[ilds] ILDS Digest, Vol 31, Issue 11_Bruce_LD and Relativity

Sumantra Nag sumantranag at airtelmail.in
Wed Oct 14 10:08:58 PDT 2009

Message: 3
Date: Sun, 11 Oct 2009 15:27:38 -0700
From: Bruce Redwine <bredwine1968 at earthlink.net>
Subject: Re: [ilds] VN & LD

Re. Bruce: 'For good reason Durrell decided, either on  his own or on the 
advice of his editor, to eliminate his 1958 note to  Balthazar from the 
collected 1962 edition of the Quartet. That  statement about his plan as a 
"soup-mix," with embellishments from  Einstein's Relativity theory about 
space-time, is silly and and won't  hold up under scrutiny.  You may take 
his note as an extended  metaphor, exciting in its sweep and novelty, but on 
close examination  it looks pompous and foolish.  It won't hold up ? writing 
four novels  from different perspectives is equatable to General Relativity? 
Or  was it Special Relativity? ? neither of which I even pretend to 
understand, except in the most simplified sense.  I like to think a  good 
education will train you to think clearly and accurately, and I  don't think 
this would have harmed any of Durrell's "instincts." '
Bruce, I noticed only after reading your post, that the opening NOTE in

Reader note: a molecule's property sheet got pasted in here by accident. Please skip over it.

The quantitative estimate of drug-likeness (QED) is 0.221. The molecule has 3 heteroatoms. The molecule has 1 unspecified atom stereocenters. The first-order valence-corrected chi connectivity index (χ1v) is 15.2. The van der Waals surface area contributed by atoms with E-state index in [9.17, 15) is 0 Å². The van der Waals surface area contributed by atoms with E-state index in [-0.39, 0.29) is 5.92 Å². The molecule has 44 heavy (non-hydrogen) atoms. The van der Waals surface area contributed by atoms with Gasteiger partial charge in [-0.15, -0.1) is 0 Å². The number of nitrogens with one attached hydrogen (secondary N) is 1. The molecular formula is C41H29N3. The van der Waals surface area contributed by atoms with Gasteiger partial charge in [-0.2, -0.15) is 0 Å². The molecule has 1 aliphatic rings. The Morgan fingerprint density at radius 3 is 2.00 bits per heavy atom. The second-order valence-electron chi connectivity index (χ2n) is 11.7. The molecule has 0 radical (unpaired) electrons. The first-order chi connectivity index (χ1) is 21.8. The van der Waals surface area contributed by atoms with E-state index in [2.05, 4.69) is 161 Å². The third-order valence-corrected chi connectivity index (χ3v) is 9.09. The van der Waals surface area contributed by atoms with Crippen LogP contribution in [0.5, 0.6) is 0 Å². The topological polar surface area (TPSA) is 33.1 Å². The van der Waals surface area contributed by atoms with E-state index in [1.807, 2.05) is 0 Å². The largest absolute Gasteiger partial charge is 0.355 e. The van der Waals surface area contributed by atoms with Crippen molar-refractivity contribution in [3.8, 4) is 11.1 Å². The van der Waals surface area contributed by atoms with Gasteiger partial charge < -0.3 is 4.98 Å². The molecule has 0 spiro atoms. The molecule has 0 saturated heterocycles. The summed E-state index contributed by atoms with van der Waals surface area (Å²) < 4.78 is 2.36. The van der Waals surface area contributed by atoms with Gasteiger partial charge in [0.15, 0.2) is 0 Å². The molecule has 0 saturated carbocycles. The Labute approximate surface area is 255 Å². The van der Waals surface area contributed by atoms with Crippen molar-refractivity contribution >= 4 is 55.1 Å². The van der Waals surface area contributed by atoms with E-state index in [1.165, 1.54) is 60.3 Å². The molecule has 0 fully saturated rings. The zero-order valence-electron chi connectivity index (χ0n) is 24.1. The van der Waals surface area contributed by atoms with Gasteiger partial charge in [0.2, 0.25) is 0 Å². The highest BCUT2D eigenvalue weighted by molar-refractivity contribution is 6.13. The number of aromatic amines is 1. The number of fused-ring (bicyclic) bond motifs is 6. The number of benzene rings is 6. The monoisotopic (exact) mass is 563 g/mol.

Balthazar (Faber, paperback, 1958) had been removed from the collected 
publication of The Alexandria Quartet, (Faber, paperback 1962). I  agree 
that the removal was fortunate! Durrell's reference to the theory of 
relativity as a base for the structure of his proposed novels, and the 
comment at the end of the NOTE saying that the result might prove 'to be a 
"science-fiction" in the true sense', did seem to indicate a naive 
invocation of a complex scientific theory and a light-hearted use of the 
term 'science-fiction'. Reading Balthazar in its original form, when it was 
first published, this NOTE did strike a somewhat questionable tone. But 
wouldn't that also apply to the other pronouncement in the NOTE which could 
also raise questions:

"The central topic of the book is an investigation of modern love."

Durrell's takes refuge in the following statement in the last paragraph of 
the NOTE:

"These considerations sound perhaps somewhat immodest or even pompous."

My understanding is that Durrell wrote the novels of the AQ fast (even if 
the growth of Justine was many years in the making) and he did not revise 
his drafts. Revision alone may have improved the text.

But your point probably addresses the matter of judgement in the first 
place, and its shaping by academic training.


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